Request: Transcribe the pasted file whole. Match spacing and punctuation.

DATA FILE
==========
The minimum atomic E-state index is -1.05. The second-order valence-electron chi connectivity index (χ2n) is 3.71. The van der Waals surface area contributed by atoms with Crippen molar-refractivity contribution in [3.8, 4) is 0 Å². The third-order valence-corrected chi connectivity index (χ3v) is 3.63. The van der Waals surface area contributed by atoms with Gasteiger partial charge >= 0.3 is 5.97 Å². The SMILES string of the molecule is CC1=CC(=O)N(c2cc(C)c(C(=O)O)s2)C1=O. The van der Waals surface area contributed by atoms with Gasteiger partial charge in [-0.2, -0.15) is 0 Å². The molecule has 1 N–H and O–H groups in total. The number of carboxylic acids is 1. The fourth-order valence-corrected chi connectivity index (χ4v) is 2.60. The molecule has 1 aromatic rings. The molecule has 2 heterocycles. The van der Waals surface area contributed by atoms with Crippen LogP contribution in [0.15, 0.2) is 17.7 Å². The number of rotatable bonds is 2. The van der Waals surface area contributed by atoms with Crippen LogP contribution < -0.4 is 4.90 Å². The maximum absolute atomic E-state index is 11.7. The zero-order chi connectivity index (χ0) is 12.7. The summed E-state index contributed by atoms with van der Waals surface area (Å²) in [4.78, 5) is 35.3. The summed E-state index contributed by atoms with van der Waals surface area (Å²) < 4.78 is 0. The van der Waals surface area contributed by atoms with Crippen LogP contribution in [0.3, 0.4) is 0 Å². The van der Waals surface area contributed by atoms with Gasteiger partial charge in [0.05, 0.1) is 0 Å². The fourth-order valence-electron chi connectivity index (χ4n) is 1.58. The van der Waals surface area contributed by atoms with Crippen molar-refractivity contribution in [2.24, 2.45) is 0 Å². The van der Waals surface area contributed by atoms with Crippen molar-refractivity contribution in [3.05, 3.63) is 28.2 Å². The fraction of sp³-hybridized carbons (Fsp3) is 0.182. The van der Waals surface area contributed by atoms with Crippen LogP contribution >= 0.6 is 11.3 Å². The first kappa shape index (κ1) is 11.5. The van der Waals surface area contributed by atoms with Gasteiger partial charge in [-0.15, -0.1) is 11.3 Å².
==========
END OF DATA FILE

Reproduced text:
The minimum atomic E-state index is -1.05. The second-order valence-electron chi connectivity index (χ2n) is 3.71. The van der Waals surface area contributed by atoms with Crippen molar-refractivity contribution in [3.8, 4) is 0 Å². The third-order valence-corrected chi connectivity index (χ3v) is 3.63. The van der Waals surface area contributed by atoms with Gasteiger partial charge >= 0.3 is 5.97 Å². The SMILES string of the molecule is CC1=CC(=O)N(c2cc(C)c(C(=O)O)s2)C1=O. The van der Waals surface area contributed by atoms with Gasteiger partial charge in [-0.2, -0.15) is 0 Å². The molecule has 1 N–H and O–H groups in total. The number of carboxylic acids is 1. The fourth-order valence-corrected chi connectivity index (χ4v) is 2.60. The molecule has 1 aromatic rings. The molecule has 2 heterocycles. The van der Waals surface area contributed by atoms with Crippen LogP contribution in [0.15, 0.2) is 17.7 Å². The number of rotatable bonds is 2. The van der Waals surface area contributed by atoms with Crippen LogP contribution < -0.4 is 4.90 Å². The maximum absolute atomic E-state index is 11.7. The zero-order chi connectivity index (χ0) is 12.7. The summed E-state index contributed by atoms with van der Waals surface area (Å²) in [4.78, 5) is 35.3. The summed E-state index contributed by atoms with van der Waals surface area (Å²) < 4.78 is 0. The van der Waals surface area contributed by atoms with Crippen LogP contribution in [0.3, 0.4) is 0 Å². The van der Waals surface area contributed by atoms with Gasteiger partial charge in [0.05, 0.1) is 0 Å². The fourth-order valence-electron chi connectivity index (χ4n) is 1.58. The van der Waals surface area contributed by atoms with Crippen molar-refractivity contribution in [2.24, 2.45) is 0 Å². The van der Waals surface area contributed by atoms with Crippen molar-refractivity contribution in [3.05, 3.63) is 28.2 Å². The fraction of sp³-hybridized carbons (Fsp3) is 0.182. The van der Waals surface area contributed by atoms with Crippen LogP contribution >= 0.6 is 11.3 Å². The first kappa shape index (κ1) is 11.5. The van der Waals surface area contributed by atoms with Gasteiger partial charge in [-0.15, -0.1) is 11.3 Å².